8

Suppose we have the following code

\documentclass{article}
\begin{document}
$a=b=c=d=e=f=g=h=i=j=k=l=m=n=o=p=q=r=s=t=u=v=w=x=y=z$
\end{document}

which produces the following result Result

I want to have an additional equal sign automatically added before symbol s.

UPDATE

The same question about \leq and

$a \leq b \leq c \leq d \leq e \leq f \leq g \leq h \leq i \leq j \leq k \leq l \leq m \leq n \leq o \leq p \leq q \leq r \leq s \leq t \leq u \leq v \leq w \leq x \leq y \leq z$
7
  • Is this method supposed to work for inline-math situations only? The reason I ask is that most display-math environments (other than those of the breqn package) force you to choose explicit line break points -- giving you a chance to supply the extra = sign. Separately, should you maybe be concerned that consecutive = signs without intervening material might confuse your readers?
    – Mico
    Jun 25, 2012 at 0:43
  • 1
    I know that this is traditional of Russian typography; but it's unnecessary and, in my opinion, confusing. Perhaps not so much when the equals sign is repeated, but it surely is when a binary operation symbol is repeated.
    – egreg
    Jun 25, 2012 at 8:10
  • Yes, strictly speaking it's unnecessary, but it's a tradition I would like to follow. Jun 25, 2012 at 16:59
  • @egreg: Did not know that applied to binary relations as well. Repeating a - sign actually changes the meaning as 9 - 5 is different than 9 - -5 (over two line), so am surprised that that is the standard in Russian typography. Jun 25, 2012 at 18:44
  • 1
    I've added the definition for \leq as requested. For + it's just like for =.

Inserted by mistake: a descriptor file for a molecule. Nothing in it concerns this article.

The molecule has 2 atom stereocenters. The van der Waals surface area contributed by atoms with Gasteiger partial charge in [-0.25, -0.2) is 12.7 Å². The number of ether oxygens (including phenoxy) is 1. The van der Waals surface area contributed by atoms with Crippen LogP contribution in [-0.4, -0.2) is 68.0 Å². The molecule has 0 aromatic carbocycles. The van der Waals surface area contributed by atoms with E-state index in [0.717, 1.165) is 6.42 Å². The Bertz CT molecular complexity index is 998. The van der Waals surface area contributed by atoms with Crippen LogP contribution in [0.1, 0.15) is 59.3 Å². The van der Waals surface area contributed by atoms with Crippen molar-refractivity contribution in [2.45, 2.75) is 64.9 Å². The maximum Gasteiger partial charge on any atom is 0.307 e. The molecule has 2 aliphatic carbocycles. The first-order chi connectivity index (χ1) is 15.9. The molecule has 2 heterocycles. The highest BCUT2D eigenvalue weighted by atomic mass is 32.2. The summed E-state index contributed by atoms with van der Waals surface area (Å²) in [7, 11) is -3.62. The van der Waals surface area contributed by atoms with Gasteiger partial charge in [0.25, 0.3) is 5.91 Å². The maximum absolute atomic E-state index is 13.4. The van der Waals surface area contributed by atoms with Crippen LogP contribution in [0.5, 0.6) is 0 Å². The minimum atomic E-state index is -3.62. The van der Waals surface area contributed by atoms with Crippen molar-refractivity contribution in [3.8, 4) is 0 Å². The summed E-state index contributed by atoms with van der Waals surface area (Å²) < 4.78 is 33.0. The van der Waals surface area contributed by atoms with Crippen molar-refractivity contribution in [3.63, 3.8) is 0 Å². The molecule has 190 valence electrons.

– egreg
    Jun 26, 2012 at 20:29

2 Answers 2

10

I wouldn't recommend such repetition. However, with a modification of this answer you can get what you want:

\documentclass{article}
\usepackage{amsmath}

\mathchardef\mathequals=\mathcode`=
\begingroup\lccode`~=`=
  \lowercase{\endgroup\def~}{\mathequals\discretionary{}{\the\textfont0=}{}}
\AtBeginDocument{\mathcode`=="8000 }

\begin{document}
$a=b=c=d=e=f=g=h=i=j=k=l=m=n=o=p=q=r=s=t=u=v=w=x=y=z$
\end{document}

The \AtBeginDocument is necessary because amsmath uses the = symbol for some of its initializations. It doesn't hurt when amsmath is not loaded.

Other math symbols

Let's see how we can redefine \leq to have the same properties as =. I adapted a trick that I believe is due to the late Michael J. Downes (the main developer of amsmath):

\let\mathleq=\leq
\def\getmeaning#1"#2#3{\noexpand\the\textfont"#3\char"}
\begingroup\edef\x{\endgroup
  \def\leq{\mathleq\discretionary{}{\expandafter\getmeaning\meaning\mathleq}{}}}\x

The expansion of \meaning\mathleq is \mathchar"3214 and we need to save the 2 (which is needed as argument to \textfont) leaving 14 in the input stream. After the \edef we get

\def\leq{\mathleq\discretionary{}{\the\textfont"2\char"14}{}}

that is similar to what I used before for =.

4
  • I noticed that current version of solution isn't a friend of \usepackage{amsmath}. Jun 25, 2012 at 21:16
  • Now it is fine. Jun 25, 2012 at 21:45
  • I managed to adapt your solution to some other binary operation symbols. But I couldn't do it for \leq. Could you provide an extended version of solution suitable for this case also ? Jun 26, 2012 at 20:25
  • The first part solution for equality symbol breaks cases when = is used as part of something else. For example, \coloneqq or := is broken up as := and =. (This does not bother me but might be useful for readers to know). Surprisingly, the package rmathbr breaks (here: makes dysfunctional) \coloneq and \coloneqq altogether (at least in conjunction with all other packages I'm using). Mar 18, 2020 at 15:17
2

From http://dxdy.ru/post82175.html

In preambule:

\def\?#1{#1\nobreak\discretionary{}{\hbox{$\mathsurround=0pt #1$}}{}}

Then you should add \? before operations:

\begin{document}
$a \?\leq b \?\leq c \?\leq d \?\leq e \?\leq f \?\leq g \?\leq h \?\leq i \?\leq j \?\leq k \?\leq l \?\leq m \?\leq n \?\leq o \?\leq p \?\leq q \?\leq r \?\leq s \?\leq t \?\leq u \?\leq v \?\leq w \?\leq x \?\leq y \?\leq z$
\end{document}

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